Last week I read about the French painter Xavier Marabout, who has a series of oeuvres that each mash together two separate visual worlds. On his website, Marabout describes his work as “strip art”, in which he “strips distant artistic universes to merge them together” in a style where “parody [is] omnipresent”.
Marabout has made a series called Hergé-Hopper, in which Tintin appears within various paintings based on works by Edward Hopper. The article concerned the fact that Hergé’s heirs have decided to claim that Marabout’s work has nothing to do with parody and everything to do with breach of copyright.
“Taking advantage of the reputation of a character to immerse him in an erotic universe has nothing to do with humour,” a lawyer for the company said in court in Rennes this week: a sentence that should enjoy fame in its own right.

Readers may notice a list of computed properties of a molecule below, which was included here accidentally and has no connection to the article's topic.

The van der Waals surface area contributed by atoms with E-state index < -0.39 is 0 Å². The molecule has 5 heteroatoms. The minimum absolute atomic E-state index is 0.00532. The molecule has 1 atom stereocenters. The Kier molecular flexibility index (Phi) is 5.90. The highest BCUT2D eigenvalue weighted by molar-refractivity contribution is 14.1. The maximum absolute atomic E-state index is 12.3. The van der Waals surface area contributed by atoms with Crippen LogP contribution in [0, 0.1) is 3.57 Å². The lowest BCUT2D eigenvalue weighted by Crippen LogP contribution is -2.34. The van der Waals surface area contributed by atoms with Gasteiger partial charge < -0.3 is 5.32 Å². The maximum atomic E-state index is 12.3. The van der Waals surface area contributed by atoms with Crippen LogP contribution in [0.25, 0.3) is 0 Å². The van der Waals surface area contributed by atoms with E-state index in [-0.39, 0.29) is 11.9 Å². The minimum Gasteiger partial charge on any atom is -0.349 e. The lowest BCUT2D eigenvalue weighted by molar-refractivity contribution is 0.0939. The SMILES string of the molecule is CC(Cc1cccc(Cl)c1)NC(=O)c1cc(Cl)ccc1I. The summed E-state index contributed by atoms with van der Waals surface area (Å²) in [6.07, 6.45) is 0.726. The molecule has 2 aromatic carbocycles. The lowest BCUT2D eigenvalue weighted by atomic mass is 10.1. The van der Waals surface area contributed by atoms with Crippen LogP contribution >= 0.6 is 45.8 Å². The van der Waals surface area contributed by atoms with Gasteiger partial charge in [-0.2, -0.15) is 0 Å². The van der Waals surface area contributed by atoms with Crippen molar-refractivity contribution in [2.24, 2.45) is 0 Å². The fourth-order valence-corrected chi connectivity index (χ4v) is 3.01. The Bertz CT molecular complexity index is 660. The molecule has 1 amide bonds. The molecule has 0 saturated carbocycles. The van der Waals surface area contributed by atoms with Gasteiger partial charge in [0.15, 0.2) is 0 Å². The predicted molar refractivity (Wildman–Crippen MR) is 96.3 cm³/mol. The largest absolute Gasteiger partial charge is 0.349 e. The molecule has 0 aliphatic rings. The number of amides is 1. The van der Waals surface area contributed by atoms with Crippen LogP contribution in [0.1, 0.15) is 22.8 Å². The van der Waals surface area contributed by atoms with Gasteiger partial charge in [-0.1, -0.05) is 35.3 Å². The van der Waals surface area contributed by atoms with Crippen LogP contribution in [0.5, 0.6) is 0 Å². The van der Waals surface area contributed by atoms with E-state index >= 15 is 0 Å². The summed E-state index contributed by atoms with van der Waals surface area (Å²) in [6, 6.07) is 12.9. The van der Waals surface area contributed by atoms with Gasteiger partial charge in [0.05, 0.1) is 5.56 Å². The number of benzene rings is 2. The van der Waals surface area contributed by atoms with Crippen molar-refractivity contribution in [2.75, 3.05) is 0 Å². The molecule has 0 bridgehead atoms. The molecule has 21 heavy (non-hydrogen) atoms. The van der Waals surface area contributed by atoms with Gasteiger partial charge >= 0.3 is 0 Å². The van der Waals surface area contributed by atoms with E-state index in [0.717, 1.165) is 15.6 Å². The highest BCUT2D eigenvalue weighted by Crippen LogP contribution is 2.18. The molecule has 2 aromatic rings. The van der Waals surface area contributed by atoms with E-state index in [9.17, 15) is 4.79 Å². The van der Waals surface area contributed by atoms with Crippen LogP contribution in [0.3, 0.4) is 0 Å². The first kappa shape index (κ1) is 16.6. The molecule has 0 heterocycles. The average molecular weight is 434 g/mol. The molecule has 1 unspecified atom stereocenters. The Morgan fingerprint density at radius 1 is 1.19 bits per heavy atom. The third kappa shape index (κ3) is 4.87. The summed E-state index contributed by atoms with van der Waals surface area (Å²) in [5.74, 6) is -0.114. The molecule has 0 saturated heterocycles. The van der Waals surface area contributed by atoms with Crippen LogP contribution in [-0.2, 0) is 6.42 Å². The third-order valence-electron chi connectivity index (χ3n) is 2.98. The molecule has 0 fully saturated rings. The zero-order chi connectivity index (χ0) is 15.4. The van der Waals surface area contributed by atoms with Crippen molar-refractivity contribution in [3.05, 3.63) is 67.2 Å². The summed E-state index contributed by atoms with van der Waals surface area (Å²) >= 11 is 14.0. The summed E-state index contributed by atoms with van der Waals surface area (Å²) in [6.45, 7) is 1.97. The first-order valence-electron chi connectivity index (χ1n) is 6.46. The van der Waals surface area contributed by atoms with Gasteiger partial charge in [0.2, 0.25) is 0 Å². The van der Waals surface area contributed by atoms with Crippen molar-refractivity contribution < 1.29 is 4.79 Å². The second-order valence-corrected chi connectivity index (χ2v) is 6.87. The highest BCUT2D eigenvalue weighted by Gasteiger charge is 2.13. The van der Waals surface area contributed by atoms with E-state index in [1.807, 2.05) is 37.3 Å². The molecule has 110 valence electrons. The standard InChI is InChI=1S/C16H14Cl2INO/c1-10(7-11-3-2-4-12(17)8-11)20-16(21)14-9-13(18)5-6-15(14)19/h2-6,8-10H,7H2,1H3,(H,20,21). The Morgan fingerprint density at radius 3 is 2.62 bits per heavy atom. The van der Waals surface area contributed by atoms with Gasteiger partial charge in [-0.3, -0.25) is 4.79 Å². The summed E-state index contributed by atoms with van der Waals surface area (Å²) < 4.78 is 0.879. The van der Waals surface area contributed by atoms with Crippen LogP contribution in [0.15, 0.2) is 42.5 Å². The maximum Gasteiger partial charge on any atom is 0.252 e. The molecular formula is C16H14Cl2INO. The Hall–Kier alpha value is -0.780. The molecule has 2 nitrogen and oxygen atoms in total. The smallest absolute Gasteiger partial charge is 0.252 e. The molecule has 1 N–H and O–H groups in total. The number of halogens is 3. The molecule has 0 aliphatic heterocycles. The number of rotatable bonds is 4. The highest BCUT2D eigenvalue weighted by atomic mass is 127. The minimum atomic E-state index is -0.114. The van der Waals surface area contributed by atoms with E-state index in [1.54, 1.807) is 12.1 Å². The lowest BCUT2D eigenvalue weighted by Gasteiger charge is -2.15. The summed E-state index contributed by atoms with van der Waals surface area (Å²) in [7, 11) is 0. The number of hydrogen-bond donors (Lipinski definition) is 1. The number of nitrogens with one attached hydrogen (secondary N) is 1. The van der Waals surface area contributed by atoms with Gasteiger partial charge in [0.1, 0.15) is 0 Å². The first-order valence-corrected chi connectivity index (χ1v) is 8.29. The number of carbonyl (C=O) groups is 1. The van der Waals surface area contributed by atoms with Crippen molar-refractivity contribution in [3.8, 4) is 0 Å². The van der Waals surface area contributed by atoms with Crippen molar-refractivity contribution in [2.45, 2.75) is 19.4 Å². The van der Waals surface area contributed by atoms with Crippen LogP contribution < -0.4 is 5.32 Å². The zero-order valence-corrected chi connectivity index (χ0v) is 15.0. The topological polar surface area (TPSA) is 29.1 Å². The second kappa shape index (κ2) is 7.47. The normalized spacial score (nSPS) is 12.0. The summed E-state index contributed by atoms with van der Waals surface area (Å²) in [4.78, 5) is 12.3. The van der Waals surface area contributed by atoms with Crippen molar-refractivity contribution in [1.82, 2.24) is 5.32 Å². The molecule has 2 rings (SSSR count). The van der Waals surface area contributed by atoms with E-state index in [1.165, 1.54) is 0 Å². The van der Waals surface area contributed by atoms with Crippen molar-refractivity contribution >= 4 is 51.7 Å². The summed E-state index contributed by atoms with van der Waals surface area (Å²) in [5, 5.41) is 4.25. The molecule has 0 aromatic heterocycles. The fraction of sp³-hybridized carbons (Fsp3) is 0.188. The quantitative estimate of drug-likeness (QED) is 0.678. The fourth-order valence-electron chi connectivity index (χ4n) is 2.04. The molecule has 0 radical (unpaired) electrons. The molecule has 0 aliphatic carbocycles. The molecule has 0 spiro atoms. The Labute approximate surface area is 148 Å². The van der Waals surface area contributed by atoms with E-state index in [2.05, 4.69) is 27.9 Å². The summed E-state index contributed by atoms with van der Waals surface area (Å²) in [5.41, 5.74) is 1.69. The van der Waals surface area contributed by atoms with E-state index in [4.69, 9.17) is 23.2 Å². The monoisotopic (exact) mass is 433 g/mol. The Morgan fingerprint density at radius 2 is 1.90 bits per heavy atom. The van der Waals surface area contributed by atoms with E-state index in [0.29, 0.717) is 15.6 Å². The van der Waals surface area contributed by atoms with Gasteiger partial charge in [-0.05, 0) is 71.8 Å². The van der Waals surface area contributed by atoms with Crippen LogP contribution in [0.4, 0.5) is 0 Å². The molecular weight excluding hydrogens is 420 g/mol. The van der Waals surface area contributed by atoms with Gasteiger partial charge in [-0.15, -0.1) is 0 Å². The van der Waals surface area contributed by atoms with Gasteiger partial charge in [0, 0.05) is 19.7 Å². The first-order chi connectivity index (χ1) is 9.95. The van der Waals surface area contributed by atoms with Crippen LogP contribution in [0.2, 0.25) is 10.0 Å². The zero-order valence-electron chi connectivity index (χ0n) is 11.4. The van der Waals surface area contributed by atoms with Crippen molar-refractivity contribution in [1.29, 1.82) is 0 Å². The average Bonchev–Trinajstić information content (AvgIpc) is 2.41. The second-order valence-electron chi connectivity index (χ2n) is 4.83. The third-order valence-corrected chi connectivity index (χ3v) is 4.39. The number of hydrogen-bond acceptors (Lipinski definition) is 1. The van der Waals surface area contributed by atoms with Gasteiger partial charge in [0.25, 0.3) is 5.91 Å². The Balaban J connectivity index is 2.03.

While Hergé’s business-minded heirs might conceivably have a point if Marabout had only put Tintin into Hopper’s paintings, his other oeuvres make it harder for them. I especially like his works which mash up Tex Avery cartoons with the works of Picasso.
According to the Guardian, Marabout said that “that his work echoed the historian Christian Jacob’s belief that ‘there is no cultural transmission without reappropriation’.
‘This is exactly what that I do in my work as an artist. I revisit my own culture by merging, or mashing up, different cultural worlds, and giving them meaning. Because some universes speak to each other in secret,’ he said. As well as Hergé and Hopper, his fusions include Batman and Klimt, Picasso and the creations of cartoonist Tex Avery.”
A court in Rennes will rule on the status of Marabout’s work in May 2021.